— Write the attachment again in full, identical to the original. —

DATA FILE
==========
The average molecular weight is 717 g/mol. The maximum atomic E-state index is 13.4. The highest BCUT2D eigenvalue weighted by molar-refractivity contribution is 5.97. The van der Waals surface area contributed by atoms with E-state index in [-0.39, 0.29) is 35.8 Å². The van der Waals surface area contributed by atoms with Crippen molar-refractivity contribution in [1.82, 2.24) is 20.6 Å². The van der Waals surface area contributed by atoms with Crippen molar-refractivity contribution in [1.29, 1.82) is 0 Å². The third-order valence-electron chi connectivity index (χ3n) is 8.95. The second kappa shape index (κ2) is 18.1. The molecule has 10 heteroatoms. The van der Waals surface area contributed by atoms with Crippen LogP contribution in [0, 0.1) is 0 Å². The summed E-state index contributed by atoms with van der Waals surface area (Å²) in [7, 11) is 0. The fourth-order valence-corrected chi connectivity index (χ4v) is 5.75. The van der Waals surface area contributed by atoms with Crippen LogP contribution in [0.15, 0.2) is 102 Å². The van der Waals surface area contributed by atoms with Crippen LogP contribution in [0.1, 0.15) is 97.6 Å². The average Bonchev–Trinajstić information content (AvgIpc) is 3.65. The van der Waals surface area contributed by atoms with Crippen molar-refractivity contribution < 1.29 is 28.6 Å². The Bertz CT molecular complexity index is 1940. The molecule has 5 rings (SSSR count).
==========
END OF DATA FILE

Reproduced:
The average molecular weight is 717 g/mol. The maximum atomic E-state index is 13.4. The highest BCUT2D eigenvalue weighted by molar-refractivity contribution is 5.97. The van der Waals surface area contributed by atoms with E-state index in [-0.39, 0.29) is 35.8 Å². The van der Waals surface area contributed by atoms with Crippen molar-refractivity contribution in [1.82, 2.24) is 20.6 Å². The van der Waals surface area contributed by atoms with Crippen molar-refractivity contribution in [1.29, 1.82) is 0 Å². The third-order valence-electron chi connectivity index (χ3n) is 8.95. The second kappa shape index (κ2) is 18.1. The molecule has 10 heteroatoms. The van der Waals surface area contributed by atoms with Crippen LogP contribution in [0, 0.1) is 0 Å². The summed E-state index contributed by atoms with van der Waals surface area (Å²) in [7, 11) is 0. The fourth-order valence-corrected chi connectivity index (χ4v) is 5.75. The van der Waals surface area contributed by atoms with Crippen LogP contribution in [0.15, 0.2) is 102 Å². The van der Waals surface area contributed by atoms with Crippen LogP contribution in [0.1, 0.15) is 97.6 Å². The average Bonchev–Trinajstić information content (AvgIpc) is 3.65. The van der Waals surface area contributed by atoms with Crippen molar-refractivity contribution < 1.29 is 28.6 Å². The Bertz CT molecular complexity index is 1940. The molecule has 5 rings (SSSR count).